If you are a recently graduated software engineer looking for your first job and you have a tattoo you may be wondering whether that is going to affect your ability to get a job in your chosen profession. Will prospective employers still consider giving you a job?
Generally speaking, in most cases whether you have a tattoo or not will have little bearing on whether you were able to get a job as a software engineer or a programmer that for that manner According to a recent research study carried out by The University of Canterbury Business School.
The study found that there was no significant bias against employees that had visible tattoos in white-collar jobs generally, however, interestingly those people going for jobs in blue color positions generally had a bias towards those with tattoos. The researchers indicated that they believe that this bias was related to the inherent association of tattoos with masculinity, strength, and physical prowess.
However, there were certain professions where it was found that tattoos definitely had a negative effect on employability which included things like medical positions and those practicing law.
Similar findings were also observed from studies carried out by the University of Western Australia and the University of Miami which also observed no significant bias against those people with tattoos.
How Common Are Tattoos In The General Population?
As you may have noticed tattoos have become increasingly common and typically the rate of people that have them has increased over time. These days there is approximately 20% of people have tattoos though this does vary significantly depending upon the particular country in which you live and the age demographic that you are talking about. For example, around 30% of people under 30 in the US have tattoos according to Ipsos.com.
Does It Matter Where The Tattoos Are On The Body?
Generally, tattoos that are on your body and are easily covered up with normal clothing are not a problem at all and will not cause any issues for a prospective employee. But obviously where there are tattoos that are visible then the perception of the employer will come into play. The one area that is problematic is facial tattoos because they can really affect a person’s perception of you very quickly.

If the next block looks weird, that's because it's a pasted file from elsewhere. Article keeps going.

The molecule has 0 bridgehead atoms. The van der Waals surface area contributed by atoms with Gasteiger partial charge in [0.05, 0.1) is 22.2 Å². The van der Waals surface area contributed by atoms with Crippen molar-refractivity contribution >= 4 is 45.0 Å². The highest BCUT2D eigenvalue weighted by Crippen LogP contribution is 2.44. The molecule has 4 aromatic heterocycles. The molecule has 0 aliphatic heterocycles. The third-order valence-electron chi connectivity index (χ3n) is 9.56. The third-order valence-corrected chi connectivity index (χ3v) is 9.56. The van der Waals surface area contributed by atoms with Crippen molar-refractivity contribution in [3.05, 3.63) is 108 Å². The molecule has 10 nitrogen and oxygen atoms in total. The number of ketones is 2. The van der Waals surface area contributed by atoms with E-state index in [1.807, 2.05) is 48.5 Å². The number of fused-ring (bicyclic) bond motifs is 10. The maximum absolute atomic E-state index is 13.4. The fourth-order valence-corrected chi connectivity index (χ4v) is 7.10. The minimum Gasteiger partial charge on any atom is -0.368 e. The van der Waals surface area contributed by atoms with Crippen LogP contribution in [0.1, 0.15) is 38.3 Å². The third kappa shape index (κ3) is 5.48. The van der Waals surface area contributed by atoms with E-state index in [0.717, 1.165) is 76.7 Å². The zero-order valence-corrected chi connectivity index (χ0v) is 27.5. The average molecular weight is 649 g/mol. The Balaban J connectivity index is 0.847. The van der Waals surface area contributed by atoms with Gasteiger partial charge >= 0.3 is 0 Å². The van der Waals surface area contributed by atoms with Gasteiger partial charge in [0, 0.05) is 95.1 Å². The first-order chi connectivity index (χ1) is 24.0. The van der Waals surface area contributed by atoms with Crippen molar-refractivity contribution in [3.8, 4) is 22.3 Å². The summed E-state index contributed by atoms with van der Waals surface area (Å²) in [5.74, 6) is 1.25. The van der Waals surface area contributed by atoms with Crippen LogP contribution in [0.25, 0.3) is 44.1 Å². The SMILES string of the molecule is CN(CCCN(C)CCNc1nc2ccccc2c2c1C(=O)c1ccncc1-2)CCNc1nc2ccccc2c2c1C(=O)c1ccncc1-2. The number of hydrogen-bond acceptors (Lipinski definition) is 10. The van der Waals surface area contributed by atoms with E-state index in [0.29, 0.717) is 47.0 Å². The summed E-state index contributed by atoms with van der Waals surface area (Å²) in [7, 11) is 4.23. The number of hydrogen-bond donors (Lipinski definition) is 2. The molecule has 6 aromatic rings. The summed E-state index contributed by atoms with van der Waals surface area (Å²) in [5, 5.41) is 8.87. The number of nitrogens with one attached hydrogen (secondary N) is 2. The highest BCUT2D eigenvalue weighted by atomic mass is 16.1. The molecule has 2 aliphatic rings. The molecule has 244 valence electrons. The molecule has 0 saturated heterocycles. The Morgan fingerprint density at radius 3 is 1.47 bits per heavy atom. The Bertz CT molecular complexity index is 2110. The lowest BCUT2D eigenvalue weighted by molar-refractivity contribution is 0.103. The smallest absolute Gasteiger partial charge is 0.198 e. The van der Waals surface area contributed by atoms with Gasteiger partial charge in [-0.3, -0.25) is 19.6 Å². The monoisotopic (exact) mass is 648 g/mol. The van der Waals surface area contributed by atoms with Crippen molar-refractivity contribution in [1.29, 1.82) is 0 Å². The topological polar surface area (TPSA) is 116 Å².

However, the extent of this effect will also greatly depend upon the type of role that you have been asked to do and also the nature of the clients that the company that you are applying for is dealing with.
What Type Of Role Is More Likely To Affect Your Chances Of Being Employed?
The chances of having your employment affected by internally facing roles are far less likely when you have tattoos because it does not in any way affect the outward perception of the company. This will be particularly the case if you are working remotely and are unlikely to be on-site too frequently.
However, in the case of a client-facing role where you are regularly interacting with a company’s customers the appearance of tattoos may be more problematic. This will greatly depend on the nature of the clientele. Those companies that are within the medical or legal professions are far more likely to be concerned about tattoos than other professions for example.
Additionally, the external roles involved in supporting the sales of software are generally likely to be considered the highest risk as the customers are in the process of deciding whether or not to go with the company. Whereas roles, where you are providing an ongoing service to an existing client, are less likely to be problematic.
What To Do If You Have Tattoos In Areas That Cannot Be Concealed By Clothing?
There are several options that you can consider the most obvious being cover-up makeup for the things like hands and neck tattoos which are highly visible to the employer. There are a number of products that are specifically designed for this purpose and are readily available on places like Amazon.
While tattoos are generally increasingly accepted it is best to be conservative when you are in the process of applying for a job as there is no doubt that perception plays a huge role in whether you are pointed to a position.
As a result of this, I highly recommend that you conceal tattoos during the interview where it is practically possible using the methods mentioned above in the article to avoid any chance that it will bias the outcome of an interview process.
However, at this point, it is important to note that the differences between, particularly graduate employees, are minimal. An employer often does not take into account your academic results. They often will look at your extracurricular activities, general attitude, ability to solve problems and work in a team. These factors are often what separates candidates and determine who gets the job.